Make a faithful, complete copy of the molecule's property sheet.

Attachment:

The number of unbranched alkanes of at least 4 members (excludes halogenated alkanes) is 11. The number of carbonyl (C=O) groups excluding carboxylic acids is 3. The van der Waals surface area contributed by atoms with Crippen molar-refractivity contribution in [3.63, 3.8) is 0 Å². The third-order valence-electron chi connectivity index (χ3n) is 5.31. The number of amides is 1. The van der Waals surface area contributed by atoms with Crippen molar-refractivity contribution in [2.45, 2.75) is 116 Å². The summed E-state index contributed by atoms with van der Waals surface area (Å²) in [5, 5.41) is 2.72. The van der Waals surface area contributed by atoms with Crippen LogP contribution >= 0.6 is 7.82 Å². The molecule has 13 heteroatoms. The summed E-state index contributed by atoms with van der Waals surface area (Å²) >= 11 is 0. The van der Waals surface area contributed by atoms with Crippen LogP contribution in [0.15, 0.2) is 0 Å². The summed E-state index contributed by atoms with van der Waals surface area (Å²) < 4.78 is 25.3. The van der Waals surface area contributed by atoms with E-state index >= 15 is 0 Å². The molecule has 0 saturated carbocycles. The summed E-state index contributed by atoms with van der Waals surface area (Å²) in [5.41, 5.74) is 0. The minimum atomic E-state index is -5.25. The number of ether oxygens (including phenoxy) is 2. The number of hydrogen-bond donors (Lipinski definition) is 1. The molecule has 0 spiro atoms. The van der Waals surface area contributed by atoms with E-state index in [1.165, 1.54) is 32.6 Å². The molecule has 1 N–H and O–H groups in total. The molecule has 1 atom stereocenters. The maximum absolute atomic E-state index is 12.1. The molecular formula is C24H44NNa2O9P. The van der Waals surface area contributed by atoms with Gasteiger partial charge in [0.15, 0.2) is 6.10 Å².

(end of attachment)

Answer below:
The number of unbranched alkanes of at least 4 members (excludes halogenated alkanes) is 11. The number of carbonyl (C=O) groups excluding carboxylic acids is 3. The van der Waals surface area contributed by atoms with Crippen molar-refractivity contribution in [3.63, 3.8) is 0 Å². The third-order valence-electron chi connectivity index (χ3n) is 5.31. The number of amides is 1. The van der Waals surface area contributed by atoms with Crippen molar-refractivity contribution in [2.45, 2.75) is 116 Å². The summed E-state index contributed by atoms with van der Waals surface area (Å²) in [5, 5.41) is 2.72. The van der Waals surface area contributed by atoms with Crippen LogP contribution >= 0.6 is 7.82 Å². The molecule has 13 heteroatoms. The summed E-state index contributed by atoms with van der Waals surface area (Å²) >= 11 is 0. The van der Waals surface area contributed by atoms with Crippen LogP contribution in [0.15, 0.2) is 0 Å². The summed E-state index contributed by atoms with van der Waals surface area (Å²) < 4.78 is 25.3. The van der Waals surface area contributed by atoms with E-state index >= 15 is 0 Å². The molecule has 0 saturated carbocycles. The summed E-state index contributed by atoms with van der Waals surface area (Å²) in [5.41, 5.74) is 0. The minimum atomic E-state index is -5.25. The number of ether oxygens (including phenoxy) is 2. The number of hydrogen-bond donors (Lipinski definition) is 1. The molecule has 0 spiro atoms. The van der Waals surface area contributed by atoms with E-state index in [1.165, 1.54) is 32.6 Å². The molecule has 1 N–H and O–H groups in total. The molecule has 1 atom stereocenters. The maximum absolute atomic E-state index is 12.1. The molecular formula is C24H44NNa2O9P. The van der Waals surface area contributed by atoms with Gasteiger partial charge in [0.15, 0.2) is 6.10 Å².